In The Great Debate Yuval Levin explains how Thomas Paine supported the US revolution in 1776, but not the French Revolution in 1789.  Edmund Burke supported both.  The implication is that revolutions have to be based in a cause.  The US revolution was based in religious liberty that saved religious freedom, the French revolution tossed out religion.  Further, Thomas Paine was concerned that the French revolution would have to be followed by successive revolutions, because it was just a scree against the ruling class and was not based on a sustainable philosophy.  This explains a lot about the different course taken by the United States and France since their revolutions.  I unpack more of that in podcast #13 No Crash Diets.  Sorry, that one is terribly mistitled.  I recorded it in January when many people typically go on crash diets.  The idea was that France would have to enter into a revolution on a regular basis to throw out the aristocracy, because one would always develop.  That’s the same problem with Black Lives Matter and their Marxist philosophy.  After the proletariat takes down the bourgeois, then THEY become the bourgeois.  Has anyone read Animal Farm?

Quoting once again from Gross National Happiness by Arthur Brooks, “America’s free market for faith has made American religion, a great engine of happiness, amazingly robust in the face of creeping secularism across the rest of the developed world.”  To extend Mr. Brooks very good idea, now secularism has crept across America, and threatens our freedoms this very week of Independence Day. 

In the famous painting by William Holman Hunt, Jesus knocks at a door with no handle on His side of the door.  The obvious implication is that He cannot open the door, only we can.  Revelation 3:20 reads, “Behold, I stand at the door, and knock: if any man hear my voice, and open the door, I will come in to him, and will sup with him, and he with me.”  

If God gave us the freedom to accept or reject His invitation, we have to believe he wants us to have as much freedom as possible in our economic lives. As Christians, we are not free to seek any end that satisfies our individual needs. We make a free, conscious decision to be guided by a “multitude of advisors” in making free choices. Don’t miss the point: We make a choice to limit our own freedom, and take direction from other Christians to whom we choose to give power. Friedrich von Hayek – yes, that guy –  was an atheist, so he made his case for economic freedom using a moral argument. If government assumes our moral responsibility, then we are no longer free moral agents.  If Christians really want to help the poor, they will, among other things, support economic freedom. Because the biggest poverty-reduction measure of all is liberalizing markets to let poor people get richer.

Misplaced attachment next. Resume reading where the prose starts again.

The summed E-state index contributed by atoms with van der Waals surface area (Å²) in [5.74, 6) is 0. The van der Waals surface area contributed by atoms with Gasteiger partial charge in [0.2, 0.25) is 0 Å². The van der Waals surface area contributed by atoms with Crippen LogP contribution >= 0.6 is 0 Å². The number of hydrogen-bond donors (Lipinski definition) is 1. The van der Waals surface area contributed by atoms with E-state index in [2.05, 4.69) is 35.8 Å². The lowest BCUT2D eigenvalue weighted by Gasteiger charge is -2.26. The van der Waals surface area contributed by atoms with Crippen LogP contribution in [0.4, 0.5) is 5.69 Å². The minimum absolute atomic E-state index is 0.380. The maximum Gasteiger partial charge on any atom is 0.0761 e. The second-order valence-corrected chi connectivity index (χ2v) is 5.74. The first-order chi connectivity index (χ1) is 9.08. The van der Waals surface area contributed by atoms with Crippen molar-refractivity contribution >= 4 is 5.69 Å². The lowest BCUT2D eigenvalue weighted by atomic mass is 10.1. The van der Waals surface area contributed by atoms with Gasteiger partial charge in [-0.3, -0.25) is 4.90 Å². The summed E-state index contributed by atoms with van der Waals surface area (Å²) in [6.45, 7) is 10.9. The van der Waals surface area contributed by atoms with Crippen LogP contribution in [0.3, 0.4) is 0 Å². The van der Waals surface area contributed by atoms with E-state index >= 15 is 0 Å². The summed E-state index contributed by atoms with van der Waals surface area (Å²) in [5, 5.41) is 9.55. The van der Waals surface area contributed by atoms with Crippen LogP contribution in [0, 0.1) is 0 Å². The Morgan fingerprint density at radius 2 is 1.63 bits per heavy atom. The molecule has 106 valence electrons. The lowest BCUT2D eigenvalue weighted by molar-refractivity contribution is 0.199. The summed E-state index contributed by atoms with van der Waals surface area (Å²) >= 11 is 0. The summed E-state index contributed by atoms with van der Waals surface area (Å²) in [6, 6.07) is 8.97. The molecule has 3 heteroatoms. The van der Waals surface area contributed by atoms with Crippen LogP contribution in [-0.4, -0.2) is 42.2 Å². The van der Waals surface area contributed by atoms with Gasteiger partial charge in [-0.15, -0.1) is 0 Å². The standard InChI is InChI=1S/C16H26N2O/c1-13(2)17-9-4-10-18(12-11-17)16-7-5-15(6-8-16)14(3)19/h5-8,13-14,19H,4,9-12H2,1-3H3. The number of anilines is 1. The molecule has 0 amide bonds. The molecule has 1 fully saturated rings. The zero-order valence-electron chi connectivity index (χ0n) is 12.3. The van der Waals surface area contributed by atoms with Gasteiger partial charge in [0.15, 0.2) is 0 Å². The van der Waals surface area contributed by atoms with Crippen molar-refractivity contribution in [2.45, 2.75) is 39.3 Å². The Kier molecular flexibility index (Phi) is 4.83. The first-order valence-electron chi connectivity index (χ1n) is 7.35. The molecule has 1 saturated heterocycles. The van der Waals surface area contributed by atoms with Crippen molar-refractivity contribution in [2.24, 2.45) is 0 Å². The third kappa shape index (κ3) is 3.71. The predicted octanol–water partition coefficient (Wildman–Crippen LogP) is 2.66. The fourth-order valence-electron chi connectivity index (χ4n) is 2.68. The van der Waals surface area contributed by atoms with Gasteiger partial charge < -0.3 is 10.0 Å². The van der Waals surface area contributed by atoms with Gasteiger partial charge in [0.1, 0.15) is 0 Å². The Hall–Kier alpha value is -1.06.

In a free economy in which wages, costs, and prices are left to the free play of the competitive market, the prospect of profits decides what articles will be made, and in what quantities—and determines how Christians love our neighbors by supplying them with the goods and services they demand.  

In a controlled economy – which we are seeing more of from the Biden administration – they take the opposite view and pose as humanitarians and sometimes even as Christians.  But their system strangles the personal freedom that undergirds the Christian worldview.